# Radii and Intervals of Convergence

## Presentation on theme: "Radii and Intervals of Convergence"— Presentation transcript:

Radii and Intervals of Convergence
Power Series Radii and Intervals of Convergence

First some examples Consider the following example series:
What does our intuition tell us about the convergence or divergence of this series? What test should we use to confirm our intuition?

Power Series Now we consider a whole family of similar series:
What about the convergence or divergence of these series? What test should we use to confirm our intuition? We should use the ratio test; furthermore, we can use the similarity between the series to test them all at once.

Power Series Now we consider a whole family of similar series:
What about the convergence or divergence of these series? What test should we use to confirm our intuition? But remember that the ratio test applies only to series with positive terms---we will be testing for absolute convergence!

How does it go? We start by setting up the appropriate limit. Why the absolute values? Why on the x’s and not elsewhere? Since the limit is 0 which is less than 1, the ratio test tells us that the series converges absolutely for all values of x. The series is an example of a power series.

What are Power Series? It’s convenient to think of a power series as an infinite polynomial: Polynomials: Power Series:

In general. . . Definition: A power series is a (family of) series of the form In this case, we say that the power series is based at x0 or that it is centered at x0. What can we say about convergence of power series? A great deal, actually.

Checking for Convergence
I should use the ratio test. It is the test of choice when testing for convergence of power series!

Checking for Convergence
Checking on the convergence of We start by setting up the appropriate limit. The ratio test guarantees convergence provided that this limit is less than 1. That is, when |x| < 1.

Checking for Convergence
Checking on the convergence of We start by setting up the appropriate limit. The ratio test is inconclusive if |x| = 1. (x = 1.) We have to test these separately!

Checking for Convergence
Checking on the convergence of We start by setting up the appropriate limit. The ratio test is inconclusive if |x| = 1. (x = 1.) We have to test these separately!

One More Example: Determine where the series
We start by setting up the ratio test limit. Since the limit is 0 (which is less than 1), the ratio test says that the series converges absolutely no matter what x is.

What about the convergence of
We start by setting up the ratio test limit. Since the limit is 0 (which is less than 1), the ratio test says that the series converges absolutely no matter what x is.

Don’t forget those absolute values!
Now you work out the convergence of Don’t forget those absolute values!

Now you work out the convergence of
We start by setting up the ratio test limit. What does this tell us? The power series converges absolutely when | x+3| < 1. The power series diverges when | x+3 | > 1. The ratio test is inconclusive for x = -4 and x = -2. (Test these separately… what happens?)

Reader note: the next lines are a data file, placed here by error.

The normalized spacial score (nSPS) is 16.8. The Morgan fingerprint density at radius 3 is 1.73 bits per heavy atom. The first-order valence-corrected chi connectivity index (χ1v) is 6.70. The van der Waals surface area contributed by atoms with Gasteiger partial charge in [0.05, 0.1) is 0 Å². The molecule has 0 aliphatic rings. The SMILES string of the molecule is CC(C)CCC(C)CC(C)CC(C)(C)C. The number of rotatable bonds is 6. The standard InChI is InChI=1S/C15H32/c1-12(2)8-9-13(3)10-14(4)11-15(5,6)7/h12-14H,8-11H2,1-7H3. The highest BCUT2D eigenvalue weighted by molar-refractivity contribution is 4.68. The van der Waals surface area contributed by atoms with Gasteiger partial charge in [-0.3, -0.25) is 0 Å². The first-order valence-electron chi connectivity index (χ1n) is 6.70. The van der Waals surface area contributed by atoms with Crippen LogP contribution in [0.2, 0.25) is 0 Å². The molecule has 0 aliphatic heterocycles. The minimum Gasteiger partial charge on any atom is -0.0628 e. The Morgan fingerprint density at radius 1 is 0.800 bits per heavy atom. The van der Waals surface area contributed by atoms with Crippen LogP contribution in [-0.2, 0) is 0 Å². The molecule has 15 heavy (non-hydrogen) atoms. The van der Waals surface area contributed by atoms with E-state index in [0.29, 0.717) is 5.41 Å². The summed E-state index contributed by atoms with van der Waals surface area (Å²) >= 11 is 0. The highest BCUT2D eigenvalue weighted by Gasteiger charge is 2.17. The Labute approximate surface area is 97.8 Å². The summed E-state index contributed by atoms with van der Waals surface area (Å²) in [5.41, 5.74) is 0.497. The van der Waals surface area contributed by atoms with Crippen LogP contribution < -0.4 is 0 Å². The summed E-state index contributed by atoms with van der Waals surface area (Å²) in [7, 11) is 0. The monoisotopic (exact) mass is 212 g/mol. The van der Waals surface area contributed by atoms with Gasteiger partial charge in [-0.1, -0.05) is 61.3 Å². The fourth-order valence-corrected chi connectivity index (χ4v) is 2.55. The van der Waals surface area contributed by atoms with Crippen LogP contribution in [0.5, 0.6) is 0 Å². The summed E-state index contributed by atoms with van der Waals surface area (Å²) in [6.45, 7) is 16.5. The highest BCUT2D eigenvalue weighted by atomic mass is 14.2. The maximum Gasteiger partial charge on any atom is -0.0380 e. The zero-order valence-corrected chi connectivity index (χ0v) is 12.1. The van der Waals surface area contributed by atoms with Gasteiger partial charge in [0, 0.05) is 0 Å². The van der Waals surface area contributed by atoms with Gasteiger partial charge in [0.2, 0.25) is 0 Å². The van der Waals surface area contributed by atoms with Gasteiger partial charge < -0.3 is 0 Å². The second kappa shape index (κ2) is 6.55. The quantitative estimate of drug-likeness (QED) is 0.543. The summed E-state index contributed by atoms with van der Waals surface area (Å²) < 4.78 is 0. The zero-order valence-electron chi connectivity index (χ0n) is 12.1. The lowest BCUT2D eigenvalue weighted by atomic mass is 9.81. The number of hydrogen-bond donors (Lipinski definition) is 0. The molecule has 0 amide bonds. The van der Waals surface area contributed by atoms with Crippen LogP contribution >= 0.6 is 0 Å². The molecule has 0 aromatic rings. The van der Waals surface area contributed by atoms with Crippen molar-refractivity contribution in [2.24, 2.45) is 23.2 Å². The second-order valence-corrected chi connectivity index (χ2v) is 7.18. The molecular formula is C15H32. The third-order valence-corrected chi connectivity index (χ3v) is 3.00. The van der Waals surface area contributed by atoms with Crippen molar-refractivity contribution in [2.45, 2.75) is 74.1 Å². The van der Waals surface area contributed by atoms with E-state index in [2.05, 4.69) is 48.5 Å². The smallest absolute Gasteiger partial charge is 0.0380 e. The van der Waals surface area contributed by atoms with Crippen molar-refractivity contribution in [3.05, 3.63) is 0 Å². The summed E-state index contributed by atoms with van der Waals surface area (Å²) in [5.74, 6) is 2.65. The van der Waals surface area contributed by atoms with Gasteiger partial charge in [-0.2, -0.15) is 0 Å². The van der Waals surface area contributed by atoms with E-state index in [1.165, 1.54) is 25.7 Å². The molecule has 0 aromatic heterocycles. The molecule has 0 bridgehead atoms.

Convergence of Power Series
What patterns can we see? What conclusions can we draw? When we apply the ratio test, the limit will always be either 0 or some positive number times | x – x0 |. (Actually, it could be , too. What would this mean?) If the limit is 0, the ratio test tells us that the power series converges absolutely for all x. If the limit is k | x - x0 |, the ratio test tells us that the series converges absolutely when k | x - x0 | < 1. It diverges when k | x - x0 | > 1. It fails to tell us anything if k | x - x0 | = 1. What does this tell us?

Suppose that the limit given by the ratio test is
We need to consider separately the cases when k | x - x0 | < 1 (the ratio test guarantees convergence), k | x - x0 | > 1 (the ratio test guarantees divergence), and k | x - x0 | = 1 (the ratio test is inconclusive). This means that . . . Recall that k  0 !

Recap Must test endpoints separately!

Conclusions Theorem: If we have a power series ,
It may converge only at x = x0. Radius of convergence is 0 Radius of conv. is infinite. It may converge for all x. It may converge on a finite interval centered at x=x0. Radius of conv. is R.

Radius of Convergence vs. Interval of Convergence
The set of x values for which the power series converges, is called the interval of convergence of the power series. The radius of this interval is called the radius of convergence of the power series. For Example: Interval of convergence is (-1,1) Radius of convergence is 1

Radius of Convergence vs. Interval of Convergence
Examples: Interval of convergence is (- , ) Radius of convergence is infinite Interval of convergence is (-4 , -2] Radius of convergence is 1

Where does the series diverge? Where does the ratio test fail us?
One More Example: Determine where the series We start by setting up the ratio test limit. Where does the series diverge? Where does the ratio test fail us? The ratio test guarantees convergence provided that 2|x+2| < 1. That is, if |x+2| < 1/2

What about the convergence of
We start by setting up the ratio test limit. Check the endpoints!

What about the convergence of
We start by setting up the ratio test limit. c.c. Radius of Convergence is ½. Interval of convergence is [-5/2, -3/2)